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Calling All Reviewers!

Release Date: 29 Oct 06
Category: Reviews

HASA needs to reviewers to help cut down a backlog of submitted stories.


We need reviewers!

As usually happens at this time of the year, HASA has had a surge of stories submitted for review over the last few weeks. There has been at least one story submitted every day in October. The Review Admins have sent out a call asking for HASA members who are reviewers to please log in and review a story or two to help cut down the backlog.

In particular, there are several novel length works in need of reviewers. These are more challenging stories as they often take a few days to read through and think over. Most of our readers prefer shorter works that can be finished in a single sitting. Please, if you have the time and the interest to take on the big stories, we definitely need you!

Without mentioning story names or authors, here is what we have:

  • 3 novel length works, ranging from 43,500 up to 63,300 words. For those of you into epics, here are three to sink your teeth into. Our novel length stories have been sitting the longest and one is in danger of timing out - going over the official 45 day review limit. Please help give these longer works a good read.
  • 4 multi-chapter works that are not quite novel length. The shortest is 3,600+ words, the longest is 10,900+. Multi-chapter stories are sometimes shorter than single chapter works. Be sure to check the word count on the overview page.
  • 12 single chapter stories, ranging from a few hundred words to a 9,000+ short story.

For those of you who are Elf Fanciers (pervy or otherwise) there appear to be a large number of elf-centric stories, about ten of them. There are several Fellowship works and five that are focus on men. There are some humor offerings, a few dramas, a couple of romances, and several general works.

Are you a reviewer?

If you have been a member of HASA for at least 30 days and are a Writers Workshop level member, you are elegible to be a reviewer. What does it take to be a reviewer?

  • Love for the genre
  • A reasonable grasp of the basic rules of English grammar and syntax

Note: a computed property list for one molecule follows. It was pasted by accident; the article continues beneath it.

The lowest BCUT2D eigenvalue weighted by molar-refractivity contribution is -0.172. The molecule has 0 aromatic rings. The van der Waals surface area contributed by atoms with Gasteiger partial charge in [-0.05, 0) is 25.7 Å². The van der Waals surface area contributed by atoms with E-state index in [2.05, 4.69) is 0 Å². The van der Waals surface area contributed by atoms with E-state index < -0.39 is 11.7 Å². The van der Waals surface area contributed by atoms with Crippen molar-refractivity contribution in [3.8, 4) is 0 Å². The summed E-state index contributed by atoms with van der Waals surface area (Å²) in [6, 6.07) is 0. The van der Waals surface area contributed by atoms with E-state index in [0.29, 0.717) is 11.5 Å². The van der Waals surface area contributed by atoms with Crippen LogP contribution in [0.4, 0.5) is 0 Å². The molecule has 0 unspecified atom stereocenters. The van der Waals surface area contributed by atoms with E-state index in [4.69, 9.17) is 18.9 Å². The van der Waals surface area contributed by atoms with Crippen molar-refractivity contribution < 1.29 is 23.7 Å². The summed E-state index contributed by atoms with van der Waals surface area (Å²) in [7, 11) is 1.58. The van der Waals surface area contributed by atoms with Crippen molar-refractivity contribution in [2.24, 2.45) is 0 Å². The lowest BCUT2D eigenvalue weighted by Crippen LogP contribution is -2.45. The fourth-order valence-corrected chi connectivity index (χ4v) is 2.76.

• Familiarity with some part of the Tolkien canon (LotR or the Hobbit or Silm or HoMe). It is not presumed that you are an expert.
  • A willingness to read a complete work with an open mind, and to make a judgement about its quality

If you are a logged in member, you can read the review criteria and guidelines here. It explains the capsule decisions you choose from when making a decision about a story, and provides some guidelines of how to think about a story.

If you would like to review, go to My Stuff/ My Profile/ Reviewer Status. If you are a Readers Club level member, you will have to upgradeyour membership (Don't worry! It doesn't cost anything and you can do it with a click.) and then activate your status. A Writers Workshop lelvel member can activate at once. The activation is effective immediately and you can begin reviewing that very minute. There is a link from the Reviewer Status page to the list of stories in review.

If you change your mind about reviewing, simply click to deactivate your status. You can reactivate at any time.

What are reviews?

Reviews on HASA are like the ultimate challenge. Authors submit stories to the review process. The stories are pulled out of sight and are available only to reviewers. No obvious identifying information is allowed in the story, such as the author's name or links to other works, and the stories are as anonymous as possible. Nine reviewers will choose a story at random from the review list. No reviewer knows who the other reviewers are. They read the story and vote "Accept" or "Decline". They have to provide a "capsule comment" which identifies the biggest reason for their decision, and can provide optional comments to the author if they desire.

Five or more Accept votes and the story becomes generally available to the public. Five or more Decline votes, and the story is returned to the author. The ratio of accepts to declines has remained steady over the last four years. 60% of submissions are accepted and 40% are declined. While we don't have exact figures, a significant number of works that are declined the first time they are submitted are reworked, resubmitted and accepted at a later date.

Even so, it is not a sure thing for a work to be accepted. Authors have to put in additional effort, go over the stories with a fine-toothed comb, and then have to wait for an outcome. This is what each public story has gone through. This is another reason we encourage our readers to post a comment or send an email to an author. A lot of work has gone into every story to provide you with the best fanfic experience around.

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